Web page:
Japan: Imports Could Play Role in Hydrogen Economy

by Ship & Bunker News Team
Wednesday October 28, 2020

While the cost of domestic renewable power generation in Japan remains high, hydrogen imports have the potential to contribute a significant share of the country's hydrogen supply.

With an expected hydrogen import volume of 300,000 mt/year by 2030, Japan has partnered in major projects on liquid hydrogen transport, Kan Sichao, a researcher at Japan's Institute of Energy Economics was reported as saying by SP Global Platts.

"The key next step for Japan is to reduce the cost of carbon dioxide-free hydrogen supply," Kan was quoted as saying.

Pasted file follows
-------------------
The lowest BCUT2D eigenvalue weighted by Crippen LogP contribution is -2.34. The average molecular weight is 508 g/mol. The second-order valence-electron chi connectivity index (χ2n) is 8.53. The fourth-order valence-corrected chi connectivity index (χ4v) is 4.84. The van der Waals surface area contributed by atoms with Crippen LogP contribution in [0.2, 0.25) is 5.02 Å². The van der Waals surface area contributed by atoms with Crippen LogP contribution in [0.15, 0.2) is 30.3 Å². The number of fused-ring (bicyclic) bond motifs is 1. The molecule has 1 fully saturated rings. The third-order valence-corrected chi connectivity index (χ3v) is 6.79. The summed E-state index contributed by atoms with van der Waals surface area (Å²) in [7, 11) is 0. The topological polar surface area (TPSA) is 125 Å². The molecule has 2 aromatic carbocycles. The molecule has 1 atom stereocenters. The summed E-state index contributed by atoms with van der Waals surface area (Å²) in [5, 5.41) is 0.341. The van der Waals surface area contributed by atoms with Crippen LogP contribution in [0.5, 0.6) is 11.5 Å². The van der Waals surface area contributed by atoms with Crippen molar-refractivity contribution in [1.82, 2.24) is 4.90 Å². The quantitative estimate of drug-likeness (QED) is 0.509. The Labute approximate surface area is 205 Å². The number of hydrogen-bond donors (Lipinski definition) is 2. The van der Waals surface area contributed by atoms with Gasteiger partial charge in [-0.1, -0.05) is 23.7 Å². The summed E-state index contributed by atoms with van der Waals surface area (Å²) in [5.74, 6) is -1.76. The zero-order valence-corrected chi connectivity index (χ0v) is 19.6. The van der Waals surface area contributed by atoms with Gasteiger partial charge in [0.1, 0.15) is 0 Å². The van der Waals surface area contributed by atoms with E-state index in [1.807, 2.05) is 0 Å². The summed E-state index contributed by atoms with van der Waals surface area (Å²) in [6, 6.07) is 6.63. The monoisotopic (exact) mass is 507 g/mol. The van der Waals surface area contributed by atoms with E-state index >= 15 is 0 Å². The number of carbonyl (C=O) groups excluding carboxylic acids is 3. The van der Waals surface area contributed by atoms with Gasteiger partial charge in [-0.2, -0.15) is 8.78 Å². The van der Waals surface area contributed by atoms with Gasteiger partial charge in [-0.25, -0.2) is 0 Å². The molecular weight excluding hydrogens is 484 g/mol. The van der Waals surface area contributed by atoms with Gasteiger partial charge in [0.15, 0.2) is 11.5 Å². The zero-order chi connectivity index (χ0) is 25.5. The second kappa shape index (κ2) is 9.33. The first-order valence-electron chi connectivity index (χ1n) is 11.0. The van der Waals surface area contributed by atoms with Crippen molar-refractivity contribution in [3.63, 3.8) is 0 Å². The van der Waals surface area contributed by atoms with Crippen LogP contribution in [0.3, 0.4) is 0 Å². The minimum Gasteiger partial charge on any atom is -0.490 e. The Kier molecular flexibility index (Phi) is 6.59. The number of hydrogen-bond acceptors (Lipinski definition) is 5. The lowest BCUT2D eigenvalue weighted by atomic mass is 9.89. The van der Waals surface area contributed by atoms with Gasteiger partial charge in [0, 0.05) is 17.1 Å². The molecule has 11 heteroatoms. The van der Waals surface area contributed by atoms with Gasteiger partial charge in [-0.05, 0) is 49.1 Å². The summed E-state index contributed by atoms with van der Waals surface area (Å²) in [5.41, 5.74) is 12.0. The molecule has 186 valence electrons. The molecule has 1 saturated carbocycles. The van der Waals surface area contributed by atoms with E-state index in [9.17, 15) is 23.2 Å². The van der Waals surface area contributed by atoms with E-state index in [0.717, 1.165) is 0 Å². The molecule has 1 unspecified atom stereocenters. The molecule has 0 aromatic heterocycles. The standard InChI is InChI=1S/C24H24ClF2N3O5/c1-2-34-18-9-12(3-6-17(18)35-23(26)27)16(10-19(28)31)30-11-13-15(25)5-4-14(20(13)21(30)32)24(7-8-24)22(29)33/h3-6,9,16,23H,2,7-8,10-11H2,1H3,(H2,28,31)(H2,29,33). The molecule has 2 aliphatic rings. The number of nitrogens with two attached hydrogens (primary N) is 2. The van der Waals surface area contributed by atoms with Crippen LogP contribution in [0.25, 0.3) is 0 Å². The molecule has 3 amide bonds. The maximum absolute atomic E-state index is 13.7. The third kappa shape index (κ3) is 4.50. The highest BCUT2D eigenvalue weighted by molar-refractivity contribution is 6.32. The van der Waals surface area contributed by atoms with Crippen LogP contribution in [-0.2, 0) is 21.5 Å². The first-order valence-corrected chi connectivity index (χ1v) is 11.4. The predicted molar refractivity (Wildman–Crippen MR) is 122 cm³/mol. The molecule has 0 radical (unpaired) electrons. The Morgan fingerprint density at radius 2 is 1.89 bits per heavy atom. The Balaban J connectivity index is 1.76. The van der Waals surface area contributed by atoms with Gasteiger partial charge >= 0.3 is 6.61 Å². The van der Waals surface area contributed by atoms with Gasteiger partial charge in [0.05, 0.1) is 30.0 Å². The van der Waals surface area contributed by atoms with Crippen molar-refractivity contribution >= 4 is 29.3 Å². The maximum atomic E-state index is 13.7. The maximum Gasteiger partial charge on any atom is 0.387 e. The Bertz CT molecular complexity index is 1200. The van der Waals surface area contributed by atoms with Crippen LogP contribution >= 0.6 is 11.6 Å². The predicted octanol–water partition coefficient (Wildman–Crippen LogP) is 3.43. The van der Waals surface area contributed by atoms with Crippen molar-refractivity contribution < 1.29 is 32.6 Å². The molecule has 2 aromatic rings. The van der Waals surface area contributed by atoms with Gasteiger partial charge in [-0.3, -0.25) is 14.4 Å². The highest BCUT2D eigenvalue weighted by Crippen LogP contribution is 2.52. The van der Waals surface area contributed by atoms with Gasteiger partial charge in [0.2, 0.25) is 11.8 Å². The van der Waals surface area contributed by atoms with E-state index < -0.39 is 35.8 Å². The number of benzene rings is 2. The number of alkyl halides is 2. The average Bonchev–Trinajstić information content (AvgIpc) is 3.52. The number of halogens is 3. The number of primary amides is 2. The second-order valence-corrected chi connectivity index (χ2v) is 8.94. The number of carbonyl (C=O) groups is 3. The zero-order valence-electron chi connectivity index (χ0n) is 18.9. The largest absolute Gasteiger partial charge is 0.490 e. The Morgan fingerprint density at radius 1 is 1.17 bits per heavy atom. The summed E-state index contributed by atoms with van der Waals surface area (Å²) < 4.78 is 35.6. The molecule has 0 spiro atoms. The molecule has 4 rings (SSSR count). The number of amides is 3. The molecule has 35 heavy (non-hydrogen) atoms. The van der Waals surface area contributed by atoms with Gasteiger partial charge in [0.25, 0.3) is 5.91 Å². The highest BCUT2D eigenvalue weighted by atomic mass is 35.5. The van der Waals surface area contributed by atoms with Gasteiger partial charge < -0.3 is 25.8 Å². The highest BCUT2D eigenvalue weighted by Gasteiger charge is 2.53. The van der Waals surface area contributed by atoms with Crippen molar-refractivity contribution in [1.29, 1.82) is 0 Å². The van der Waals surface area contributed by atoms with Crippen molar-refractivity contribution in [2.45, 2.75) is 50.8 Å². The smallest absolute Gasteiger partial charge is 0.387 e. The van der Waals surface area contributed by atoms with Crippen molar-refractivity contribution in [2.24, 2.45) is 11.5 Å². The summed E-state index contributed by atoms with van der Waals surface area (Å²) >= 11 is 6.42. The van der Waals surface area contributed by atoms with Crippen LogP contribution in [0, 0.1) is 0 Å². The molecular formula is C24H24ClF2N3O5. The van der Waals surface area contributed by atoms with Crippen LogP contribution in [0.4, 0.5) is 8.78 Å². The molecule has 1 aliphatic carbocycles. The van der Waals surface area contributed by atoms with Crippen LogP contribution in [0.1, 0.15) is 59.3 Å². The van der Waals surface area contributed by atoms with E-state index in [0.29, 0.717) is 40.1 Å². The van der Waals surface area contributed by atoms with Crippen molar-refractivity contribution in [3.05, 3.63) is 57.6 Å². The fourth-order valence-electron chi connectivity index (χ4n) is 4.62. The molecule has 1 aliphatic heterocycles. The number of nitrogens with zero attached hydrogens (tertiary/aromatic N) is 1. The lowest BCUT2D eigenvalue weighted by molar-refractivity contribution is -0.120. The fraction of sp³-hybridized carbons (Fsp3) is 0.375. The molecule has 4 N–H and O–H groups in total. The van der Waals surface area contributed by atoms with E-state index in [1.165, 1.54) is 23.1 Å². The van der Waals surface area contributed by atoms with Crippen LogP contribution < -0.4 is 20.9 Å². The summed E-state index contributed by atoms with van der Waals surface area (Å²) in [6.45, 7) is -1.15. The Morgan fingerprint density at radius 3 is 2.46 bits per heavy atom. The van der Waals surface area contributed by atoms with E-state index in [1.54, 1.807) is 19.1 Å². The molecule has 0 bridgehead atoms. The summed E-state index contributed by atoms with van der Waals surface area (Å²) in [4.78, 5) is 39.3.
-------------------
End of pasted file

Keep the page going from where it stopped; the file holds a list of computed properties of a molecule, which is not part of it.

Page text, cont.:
"Japan needs to bring down the domestic renewable power generation cost as well as the shipping cost of hydrogen from other countries."

Japanese firm Kawasaki launched the world's first liquid hydrogen-carrying ship late last year while several other Japanese firm are also making sizable investments in the future hydrogen economy.

Japan's hydrogen supply derives from carbon dioxide-free green and blue hydrogen, supplied either from domestic renewable power or seaborne imports.

Some of the possible green hydrogen routes include Japan's domestic renewable power, solar energy from Chile, hydropower from Canada and Russia, and photovoltaic solar or wind energy from Australia and the Middle East, according to Kan.

Some of the possible blue hydrogen routes include coal and carbon capture and storage from Australia.